3 tips for navigating changes to routine during reintegration

You dream of the first embrace or the first family meal following deployment. Although reintegration—the phase following a military deployment—can be a joyous occasion, it can also be a challenging time for families. Family members can feel high levels of stress when their Service Member returns home from deployment.

Times of transition, such as reintegration, disrupt everyday routines. If you’ve flown in an airplane and experienced turbulence, you understand the jolt to the otherwise smooth path of travel. Reintegration can feel turbulent too, especially as you try to blend back into the family and make up for missed family events, such as birthdays and holidays. Returning to the home front can also disrupt the routines you and your family created separately during deployment.

Think about how you transitioned from life before deployment to life during deployment. How did your everyday routines change once you were deployed? Maybe instead of snacking from the pantry as you did before you deployed, you focused on eating more nutritious foods once you were deployed. Or maybe instead of playing soccer with your kids before deployment, you focused on physical fitness with your battle buddies during deployment. Or perhaps, during deployment, you found time to meditate for optimal performance.

You can also think about how your family transitioned from life pre-deployment to life during deployment. Maybe your partner felt overwhelmed they had to do all the household chores by themselves. Or maybe your kids felt a sense of pride in their independence when taking on new household roles.

Regardless of how you and your family’s routines changed, you all had to adapt and be flexible around those changes.

When you return from deployment, you might miss the routines you created with your battle buddies, and your family might feel irritable or stressed as if you’re intruding on their routines. These are completely normal feelings, but if left unresolved, they could have important implications for your military performance. Symptoms of depression, aggression, and distress can hurt morale and readiness.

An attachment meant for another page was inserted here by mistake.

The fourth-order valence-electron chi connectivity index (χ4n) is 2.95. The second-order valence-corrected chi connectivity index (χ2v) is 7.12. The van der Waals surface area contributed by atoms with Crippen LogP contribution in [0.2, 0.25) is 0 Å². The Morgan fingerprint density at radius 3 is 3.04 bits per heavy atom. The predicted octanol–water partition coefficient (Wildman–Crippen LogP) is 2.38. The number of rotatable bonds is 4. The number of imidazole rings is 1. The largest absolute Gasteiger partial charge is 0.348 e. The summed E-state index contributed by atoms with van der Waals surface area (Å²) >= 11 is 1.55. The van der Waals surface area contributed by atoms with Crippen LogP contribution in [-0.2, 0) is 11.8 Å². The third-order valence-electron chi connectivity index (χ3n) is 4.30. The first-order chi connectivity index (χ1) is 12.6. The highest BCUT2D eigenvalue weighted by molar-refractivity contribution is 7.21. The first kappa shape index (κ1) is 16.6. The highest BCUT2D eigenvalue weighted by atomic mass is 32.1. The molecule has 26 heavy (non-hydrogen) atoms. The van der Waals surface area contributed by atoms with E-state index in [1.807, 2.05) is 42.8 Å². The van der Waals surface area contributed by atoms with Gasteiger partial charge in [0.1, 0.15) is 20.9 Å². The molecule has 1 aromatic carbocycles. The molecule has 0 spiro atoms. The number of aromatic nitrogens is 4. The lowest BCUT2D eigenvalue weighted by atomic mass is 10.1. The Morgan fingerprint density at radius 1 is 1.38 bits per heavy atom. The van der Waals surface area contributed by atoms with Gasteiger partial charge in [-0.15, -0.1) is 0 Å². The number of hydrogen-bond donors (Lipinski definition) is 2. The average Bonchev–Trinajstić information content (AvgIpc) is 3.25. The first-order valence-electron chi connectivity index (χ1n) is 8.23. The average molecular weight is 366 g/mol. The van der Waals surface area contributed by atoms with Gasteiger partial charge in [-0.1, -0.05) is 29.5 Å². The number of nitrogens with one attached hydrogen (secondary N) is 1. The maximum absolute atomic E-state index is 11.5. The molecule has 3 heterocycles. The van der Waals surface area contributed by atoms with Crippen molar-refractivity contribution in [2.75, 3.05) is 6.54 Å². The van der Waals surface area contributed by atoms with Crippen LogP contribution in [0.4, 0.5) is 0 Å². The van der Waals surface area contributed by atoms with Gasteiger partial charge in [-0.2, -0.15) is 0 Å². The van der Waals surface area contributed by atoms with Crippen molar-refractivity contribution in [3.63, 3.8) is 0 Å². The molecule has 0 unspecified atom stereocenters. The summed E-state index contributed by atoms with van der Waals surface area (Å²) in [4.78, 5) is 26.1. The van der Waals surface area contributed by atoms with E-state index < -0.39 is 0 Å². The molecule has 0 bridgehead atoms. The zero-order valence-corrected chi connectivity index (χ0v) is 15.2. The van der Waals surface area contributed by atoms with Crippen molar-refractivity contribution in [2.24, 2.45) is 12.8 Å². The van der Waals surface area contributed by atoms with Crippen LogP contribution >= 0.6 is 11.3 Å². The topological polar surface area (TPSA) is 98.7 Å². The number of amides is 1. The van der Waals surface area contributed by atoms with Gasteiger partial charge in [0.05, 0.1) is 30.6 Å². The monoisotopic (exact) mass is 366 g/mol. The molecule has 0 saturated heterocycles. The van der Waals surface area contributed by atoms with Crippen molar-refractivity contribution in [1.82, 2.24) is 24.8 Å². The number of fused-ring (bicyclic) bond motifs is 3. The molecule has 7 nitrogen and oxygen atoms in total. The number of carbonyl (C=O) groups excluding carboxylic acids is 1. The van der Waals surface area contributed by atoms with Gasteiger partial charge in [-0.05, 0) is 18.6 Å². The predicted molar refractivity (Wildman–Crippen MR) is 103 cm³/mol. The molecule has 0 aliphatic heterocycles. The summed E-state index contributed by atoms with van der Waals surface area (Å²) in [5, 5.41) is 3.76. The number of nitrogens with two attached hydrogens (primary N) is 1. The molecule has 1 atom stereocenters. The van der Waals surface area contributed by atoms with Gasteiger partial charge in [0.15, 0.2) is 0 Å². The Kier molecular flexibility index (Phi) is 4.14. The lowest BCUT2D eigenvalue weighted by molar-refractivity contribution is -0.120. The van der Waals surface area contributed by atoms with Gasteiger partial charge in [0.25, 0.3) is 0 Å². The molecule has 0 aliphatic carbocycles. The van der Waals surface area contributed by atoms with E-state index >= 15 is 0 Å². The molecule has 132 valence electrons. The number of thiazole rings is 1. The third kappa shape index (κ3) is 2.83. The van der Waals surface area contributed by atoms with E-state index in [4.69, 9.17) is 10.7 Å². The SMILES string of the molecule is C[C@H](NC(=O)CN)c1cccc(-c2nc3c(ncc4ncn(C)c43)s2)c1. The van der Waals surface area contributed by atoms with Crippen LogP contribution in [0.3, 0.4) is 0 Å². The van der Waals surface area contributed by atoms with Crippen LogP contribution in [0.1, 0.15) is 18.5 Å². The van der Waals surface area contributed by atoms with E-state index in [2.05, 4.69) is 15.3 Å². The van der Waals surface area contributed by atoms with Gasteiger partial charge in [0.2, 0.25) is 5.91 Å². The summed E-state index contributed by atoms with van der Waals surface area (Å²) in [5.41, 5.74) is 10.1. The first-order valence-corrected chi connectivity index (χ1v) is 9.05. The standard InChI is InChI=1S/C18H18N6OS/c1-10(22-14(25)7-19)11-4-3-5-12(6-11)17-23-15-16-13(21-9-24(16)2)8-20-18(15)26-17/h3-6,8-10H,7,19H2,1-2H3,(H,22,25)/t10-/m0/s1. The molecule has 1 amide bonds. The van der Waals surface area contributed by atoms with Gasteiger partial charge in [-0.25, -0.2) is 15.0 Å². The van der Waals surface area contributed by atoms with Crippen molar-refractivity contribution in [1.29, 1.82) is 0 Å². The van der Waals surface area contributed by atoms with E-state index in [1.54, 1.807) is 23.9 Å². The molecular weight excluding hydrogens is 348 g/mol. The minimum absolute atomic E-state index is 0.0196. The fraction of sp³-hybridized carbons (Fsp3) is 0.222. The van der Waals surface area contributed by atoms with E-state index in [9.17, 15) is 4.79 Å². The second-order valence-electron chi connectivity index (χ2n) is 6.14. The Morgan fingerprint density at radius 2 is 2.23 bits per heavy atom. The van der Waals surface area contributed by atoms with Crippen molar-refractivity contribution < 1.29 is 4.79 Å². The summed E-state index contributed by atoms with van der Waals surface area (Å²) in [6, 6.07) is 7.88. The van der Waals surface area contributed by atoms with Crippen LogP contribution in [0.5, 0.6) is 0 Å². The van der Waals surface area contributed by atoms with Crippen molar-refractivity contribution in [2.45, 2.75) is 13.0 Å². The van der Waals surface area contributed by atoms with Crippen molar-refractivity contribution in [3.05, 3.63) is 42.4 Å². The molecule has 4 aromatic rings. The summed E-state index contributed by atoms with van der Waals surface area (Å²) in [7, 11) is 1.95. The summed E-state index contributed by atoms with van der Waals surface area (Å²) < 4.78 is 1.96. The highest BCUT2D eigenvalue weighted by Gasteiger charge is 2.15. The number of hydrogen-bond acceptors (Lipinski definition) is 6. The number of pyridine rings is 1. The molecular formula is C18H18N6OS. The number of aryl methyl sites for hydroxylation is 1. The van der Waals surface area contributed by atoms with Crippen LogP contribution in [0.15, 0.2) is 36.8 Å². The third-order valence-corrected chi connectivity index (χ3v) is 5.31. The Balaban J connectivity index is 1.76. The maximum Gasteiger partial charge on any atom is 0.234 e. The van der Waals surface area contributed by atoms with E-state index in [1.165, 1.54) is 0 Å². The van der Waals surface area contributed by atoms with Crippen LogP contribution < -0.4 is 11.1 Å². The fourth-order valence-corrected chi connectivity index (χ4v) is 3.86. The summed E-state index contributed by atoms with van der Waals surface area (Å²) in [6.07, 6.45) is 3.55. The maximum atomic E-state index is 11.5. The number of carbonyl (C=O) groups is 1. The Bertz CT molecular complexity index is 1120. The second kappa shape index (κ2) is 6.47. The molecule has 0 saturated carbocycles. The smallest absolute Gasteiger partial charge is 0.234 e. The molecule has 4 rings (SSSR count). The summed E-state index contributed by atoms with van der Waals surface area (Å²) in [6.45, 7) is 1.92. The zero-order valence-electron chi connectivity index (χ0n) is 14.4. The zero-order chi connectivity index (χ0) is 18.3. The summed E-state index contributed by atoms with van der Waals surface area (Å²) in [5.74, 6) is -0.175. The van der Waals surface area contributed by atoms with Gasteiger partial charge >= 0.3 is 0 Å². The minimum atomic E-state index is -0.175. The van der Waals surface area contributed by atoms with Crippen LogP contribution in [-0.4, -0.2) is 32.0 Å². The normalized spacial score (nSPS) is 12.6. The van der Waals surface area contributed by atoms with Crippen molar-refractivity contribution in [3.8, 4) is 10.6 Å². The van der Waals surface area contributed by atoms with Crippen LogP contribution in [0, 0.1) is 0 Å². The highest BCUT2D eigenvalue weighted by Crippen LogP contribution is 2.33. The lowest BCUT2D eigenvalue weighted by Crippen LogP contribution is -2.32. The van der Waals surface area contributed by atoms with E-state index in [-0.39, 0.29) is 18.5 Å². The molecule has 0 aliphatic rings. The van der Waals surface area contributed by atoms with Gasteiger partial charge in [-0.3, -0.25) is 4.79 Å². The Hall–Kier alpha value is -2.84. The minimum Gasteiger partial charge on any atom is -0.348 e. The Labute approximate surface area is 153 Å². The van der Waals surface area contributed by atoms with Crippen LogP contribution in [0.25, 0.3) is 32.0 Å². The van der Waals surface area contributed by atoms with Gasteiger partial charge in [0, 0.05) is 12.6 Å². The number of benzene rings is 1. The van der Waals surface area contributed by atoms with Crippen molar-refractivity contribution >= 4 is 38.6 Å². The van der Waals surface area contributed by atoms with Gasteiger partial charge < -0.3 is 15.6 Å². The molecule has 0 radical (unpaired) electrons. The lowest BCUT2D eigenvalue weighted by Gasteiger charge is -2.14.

Adapting to change

Whatever changes lie ahead during reintegration, you can overcome them. Try these 3 strategies to help you readjust to family life:

  • Rethink what you consider to be interruptions. Instead of focusing on the ways you or your family are disrupting each other’s routines, focus on the ways you’re trying to help each other. For example, if you find yourself upset that your family cooked your favorite comfort meal instead of a nutrient-dense meal upon your return, reflect on your feelings and try to see their intentions. Your family likely wanted you to feel welcome and comforted, which isn’t an intentional action to disrupt your new nutrition routine. Plus, one indulgent meal won’t set you back on your progress.
    Help your family understand your intentions too. For example, you might let your kids stay up later when you return from deployment, which disrupts your family’s previously established routine of an early bedtime. But communicate that a later bedtime is your way of trying to find your way back into your family’s life and soak up precious moments after being gone for so long.
  • Focus on open communication. Changes to routines can cause communication to be less open. But having open communication can help you and your partner figure out the best plan for reintegration, whether it’s adapting to the family’s routines developed during deployment, creating new routines together, or reestablishing the old routines from before deployment. Open communication helps your family be more adaptable and flexible during reintegration, which leads to reconnection and closeness in your relationships.
  • Start new family traditions. For military families, traditions are often created during moments of change. So, view reintegration as an opportunity to start a new family tradition. Have the family brainstorm traditions you might want to start, such as cooking together once a week or planning an annual camping trip. For other ideas, read HPRC’s blog about military family traditions in action.

Learn more about reintegration with these resources:


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References

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Knobloch, L. K., Ebata, A. T., McGlaughlin, P. C., & Ogolsky B. (2013). Depressive symptoms, relational turbulence, and the reintegration difficulty of military couples following wartime deployment. Health Communication, 28(8), 754–766. doi: 10.1080/10410236.2013.800440

Knobloch, L. K., Knobloch-Fedders, L. M., Yorgason, J. B., Ebata, A. T., & McGlaughlin, P. C. (2017). Military children’s difficulty with reintegration after deployment: A relational turbulence model perspective. Journal of Family Psychology, 31(5), 542–552. doi: 10.1037/fam0000299

Knobloch, L. K., & Theiss, J. A. (2018). Relational turbulence theory applied to the transition from deployment to reintegration. Journal of Family Theory & Review, 10(3), 535–549. doi: 10.1111/jftr.12281